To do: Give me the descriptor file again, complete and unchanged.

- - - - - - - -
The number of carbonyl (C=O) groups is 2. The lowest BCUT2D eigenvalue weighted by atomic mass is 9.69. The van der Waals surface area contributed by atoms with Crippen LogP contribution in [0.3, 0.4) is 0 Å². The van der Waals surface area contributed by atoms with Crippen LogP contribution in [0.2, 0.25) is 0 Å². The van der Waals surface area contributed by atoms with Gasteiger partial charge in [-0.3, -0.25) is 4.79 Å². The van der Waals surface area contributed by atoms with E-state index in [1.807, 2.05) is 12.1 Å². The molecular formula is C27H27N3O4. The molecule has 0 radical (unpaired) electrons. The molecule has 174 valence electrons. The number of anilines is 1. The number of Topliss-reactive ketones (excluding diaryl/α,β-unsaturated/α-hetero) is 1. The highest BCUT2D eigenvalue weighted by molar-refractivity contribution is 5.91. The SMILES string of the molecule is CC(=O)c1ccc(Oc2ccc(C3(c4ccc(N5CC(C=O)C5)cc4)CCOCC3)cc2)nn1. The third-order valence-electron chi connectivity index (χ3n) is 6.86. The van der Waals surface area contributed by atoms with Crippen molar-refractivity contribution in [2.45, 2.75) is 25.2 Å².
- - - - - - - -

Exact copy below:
The number of carbonyl (C=O) groups is 2. The lowest BCUT2D eigenvalue weighted by atomic mass is 9.69. The van der Waals surface area contributed by atoms with Crippen LogP contribution in [0.3, 0.4) is 0 Å². The van der Waals surface area contributed by atoms with Crippen LogP contribution in [0.2, 0.25) is 0 Å². The van der Waals surface area contributed by atoms with Gasteiger partial charge in [-0.3, -0.25) is 4.79 Å². The van der Waals surface area contributed by atoms with E-state index in [1.807, 2.05) is 12.1 Å². The molecular formula is C27H27N3O4. The molecule has 0 radical (unpaired) electrons. The molecule has 174 valence electrons. The number of anilines is 1. The number of Topliss-reactive ketones (excluding diaryl/α,β-unsaturated/α-hetero) is 1. The highest BCUT2D eigenvalue weighted by molar-refractivity contribution is 5.91. The SMILES string of the molecule is CC(=O)c1ccc(Oc2ccc(C3(c4ccc(N5CC(C=O)C5)cc4)CCOCC3)cc2)nn1. The third-order valence-electron chi connectivity index (χ3n) is 6.86. The van der Waals surface area contributed by atoms with Crippen molar-refractivity contribution in [2.45, 2.75) is 25.2 Å².